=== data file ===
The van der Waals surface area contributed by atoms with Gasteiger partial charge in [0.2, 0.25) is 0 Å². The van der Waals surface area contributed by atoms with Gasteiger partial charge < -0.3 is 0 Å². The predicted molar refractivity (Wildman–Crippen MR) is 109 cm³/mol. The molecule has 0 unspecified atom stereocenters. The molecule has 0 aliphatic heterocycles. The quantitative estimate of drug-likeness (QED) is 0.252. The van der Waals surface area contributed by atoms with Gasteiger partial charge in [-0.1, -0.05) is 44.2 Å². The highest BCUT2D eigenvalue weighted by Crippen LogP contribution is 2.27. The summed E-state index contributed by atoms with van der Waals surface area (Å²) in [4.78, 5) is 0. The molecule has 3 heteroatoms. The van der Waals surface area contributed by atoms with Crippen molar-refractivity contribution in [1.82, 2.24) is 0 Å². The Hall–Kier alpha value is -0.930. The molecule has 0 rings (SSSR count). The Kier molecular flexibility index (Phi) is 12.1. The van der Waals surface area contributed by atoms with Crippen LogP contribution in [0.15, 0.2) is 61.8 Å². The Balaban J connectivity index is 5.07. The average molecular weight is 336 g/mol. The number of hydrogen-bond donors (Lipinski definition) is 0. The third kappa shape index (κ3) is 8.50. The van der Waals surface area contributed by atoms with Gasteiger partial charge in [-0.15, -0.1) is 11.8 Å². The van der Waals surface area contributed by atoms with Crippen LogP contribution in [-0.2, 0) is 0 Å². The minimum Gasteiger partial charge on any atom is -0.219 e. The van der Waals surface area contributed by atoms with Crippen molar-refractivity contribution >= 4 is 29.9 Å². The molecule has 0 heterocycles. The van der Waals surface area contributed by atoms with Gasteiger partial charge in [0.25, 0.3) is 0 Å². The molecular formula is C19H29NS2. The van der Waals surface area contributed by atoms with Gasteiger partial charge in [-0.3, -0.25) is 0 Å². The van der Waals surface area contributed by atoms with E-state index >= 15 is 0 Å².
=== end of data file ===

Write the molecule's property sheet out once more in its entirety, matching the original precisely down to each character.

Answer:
The van der Waals surface area contributed by atoms with Gasteiger partial charge in [0.2, 0.25) is 0 Å². The van der Waals surface area contributed by atoms with Gasteiger partial charge < -0.3 is 0 Å². The predicted molar refractivity (Wildman–Crippen MR) is 109 cm³/mol. The molecule has 0 unspecified atom stereocenters. The molecule has 0 aliphatic heterocycles. The quantitative estimate of drug-likeness (QED) is 0.252. The van der Waals surface area contributed by atoms with Gasteiger partial charge in [-0.1, -0.05) is 44.2 Å². The highest BCUT2D eigenvalue weighted by Crippen LogP contribution is 2.27. The summed E-state index contributed by atoms with van der Waals surface area (Å²) in [4.78, 5) is 0. The molecule has 3 heteroatoms. The van der Waals surface area contributed by atoms with Crippen molar-refractivity contribution in [1.82, 2.24) is 0 Å². The Hall–Kier alpha value is -0.930. The molecule has 0 rings (SSSR count). The Kier molecular flexibility index (Phi) is 12.1. The van der Waals surface area contributed by atoms with Crippen LogP contribution in [0.15, 0.2) is 61.8 Å². The Balaban J connectivity index is 5.07. The average molecular weight is 336 g/mol. The number of hydrogen-bond donors (Lipinski definition) is 0. The third kappa shape index (κ3) is 8.50. The van der Waals surface area contributed by atoms with Gasteiger partial charge in [-0.15, -0.1) is 11.8 Å². The van der Waals surface area contributed by atoms with Crippen LogP contribution in [-0.2, 0) is 0 Å². The minimum Gasteiger partial charge on any atom is -0.219 e. The van der Waals surface area contributed by atoms with Crippen molar-refractivity contribution >= 4 is 29.9 Å². The molecule has 0 heterocycles. The van der Waals surface area contributed by atoms with Gasteiger partial charge in [0.25, 0.3) is 0 Å². The molecular formula is C19H29NS2. The van der Waals surface area contributed by atoms with Gasteiger partial charge in [-0.3, -0.25) is 0 Å². The van der Waals surface area contributed by atoms with E-state index >= 15 is 0 Å².